Pemex has rejected a study that concluded that it released some 40,000 tonnes of methane into the atmosphere from a Gulf of Mexico oil and gas platform last December.
A team of European scientists published a paper earlier this year that details the “ultra-emission event.”
Announcing the results of the study in June, the European Space Agency (ESA) noted that the scientists used satellite data to detect methane plumes from Pemex’s Zaap-C platform.
“This is the first time that individual methane plumes from offshore platforms are mapped from space,” the ESA said. “… The team found that the platform released high volumes of methane during a 17-day ultra-emission event which amounted to approximately 40,000 tonnes of methane released into the atmosphere in December 2021.”
Methane, the main constituent of natural gas, is much more harmful to the environment than carbon dioxide and is considered a major contributor to global warming.
In a statement published Wednesday, Pemex said that a government-commissioned study carried out by the company Solal-Genermasa confirmed that “there were no large emissions of methane” at the Zaap-C platform.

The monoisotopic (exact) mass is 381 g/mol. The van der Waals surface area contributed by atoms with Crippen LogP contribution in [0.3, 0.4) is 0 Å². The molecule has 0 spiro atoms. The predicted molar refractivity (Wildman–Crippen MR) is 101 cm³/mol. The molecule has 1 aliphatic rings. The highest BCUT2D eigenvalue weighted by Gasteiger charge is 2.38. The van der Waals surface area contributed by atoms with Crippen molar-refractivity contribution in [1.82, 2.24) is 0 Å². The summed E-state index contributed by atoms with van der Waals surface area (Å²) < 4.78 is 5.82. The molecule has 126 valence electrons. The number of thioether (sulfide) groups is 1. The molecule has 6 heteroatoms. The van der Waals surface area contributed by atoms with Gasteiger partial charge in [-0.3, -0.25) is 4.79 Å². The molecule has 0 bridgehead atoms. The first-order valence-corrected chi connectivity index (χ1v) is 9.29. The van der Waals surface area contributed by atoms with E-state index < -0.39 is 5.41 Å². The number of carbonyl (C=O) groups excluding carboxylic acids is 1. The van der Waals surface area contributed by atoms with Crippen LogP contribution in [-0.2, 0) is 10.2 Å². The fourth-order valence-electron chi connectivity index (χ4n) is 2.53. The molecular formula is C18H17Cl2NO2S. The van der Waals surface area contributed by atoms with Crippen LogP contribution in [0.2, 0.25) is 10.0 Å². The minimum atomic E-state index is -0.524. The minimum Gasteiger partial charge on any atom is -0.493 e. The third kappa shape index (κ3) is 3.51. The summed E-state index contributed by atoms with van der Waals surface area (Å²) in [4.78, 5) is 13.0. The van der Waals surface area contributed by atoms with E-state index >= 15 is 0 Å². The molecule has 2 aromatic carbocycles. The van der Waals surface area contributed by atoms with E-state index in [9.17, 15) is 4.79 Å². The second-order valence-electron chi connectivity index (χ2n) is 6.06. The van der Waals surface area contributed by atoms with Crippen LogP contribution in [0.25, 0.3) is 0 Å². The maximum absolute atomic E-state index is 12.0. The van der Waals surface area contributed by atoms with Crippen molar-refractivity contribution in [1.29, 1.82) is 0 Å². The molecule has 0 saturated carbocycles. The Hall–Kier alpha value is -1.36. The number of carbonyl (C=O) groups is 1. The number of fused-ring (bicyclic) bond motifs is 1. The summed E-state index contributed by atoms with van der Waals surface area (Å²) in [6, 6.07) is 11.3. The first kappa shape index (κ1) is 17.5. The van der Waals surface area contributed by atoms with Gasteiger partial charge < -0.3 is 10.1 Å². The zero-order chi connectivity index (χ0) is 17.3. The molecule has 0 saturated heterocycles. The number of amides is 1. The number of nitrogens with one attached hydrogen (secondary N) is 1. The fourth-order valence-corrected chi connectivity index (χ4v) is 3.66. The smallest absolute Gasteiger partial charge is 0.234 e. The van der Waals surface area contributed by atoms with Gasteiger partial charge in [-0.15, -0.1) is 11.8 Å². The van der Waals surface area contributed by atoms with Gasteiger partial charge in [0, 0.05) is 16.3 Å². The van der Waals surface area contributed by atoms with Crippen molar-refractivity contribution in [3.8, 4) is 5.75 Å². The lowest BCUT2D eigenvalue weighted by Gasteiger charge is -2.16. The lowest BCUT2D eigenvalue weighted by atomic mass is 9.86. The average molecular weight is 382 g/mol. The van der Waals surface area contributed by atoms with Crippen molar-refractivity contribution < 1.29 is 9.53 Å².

The state oil company said that last December’s emissions had a 22% concentration of methane, while the remainder was made up of nitrogen and other gases “that don’t affect the environment.”
“The images captured by the satellites referred to in the Environmental Science & Technology Letters article were considered, incorrectly and unprofessionally, to be entirely methane gas emissions,” Pemex said.
The state-owned firm said that the authors failed to “take the care” of asking Pemex for “feedback with regard to the composition of the gas” and the quantity of methane emitted into the atmosphere.
“The company Solal-Genermasa determined … that the emission of methane was 2,224 tonnes, which corresponds to 5% of what was published in the aforementioned article,” Pemex said.
“Finally, it’s important to point out that these emissions were an extraordinary event due to the meteorological conditions,” it added, explaining that there was strong rain and gusts of wind that caused a burner to shut down during the period in question.
Concerns about Pemex’s methane emissions were also raised last year. Daniel Zavala, a senior scientist at the United States-based non-profit Environmental Defense Fund, said in July 2021 that methane was leaking from Mexican gas and oil operations at “alarming and worrying” levels.
A study to which he contributed found that Mexico’s methane leak rate was more than double that of the United States, the world’s largest oil producer.
Mexico News Daily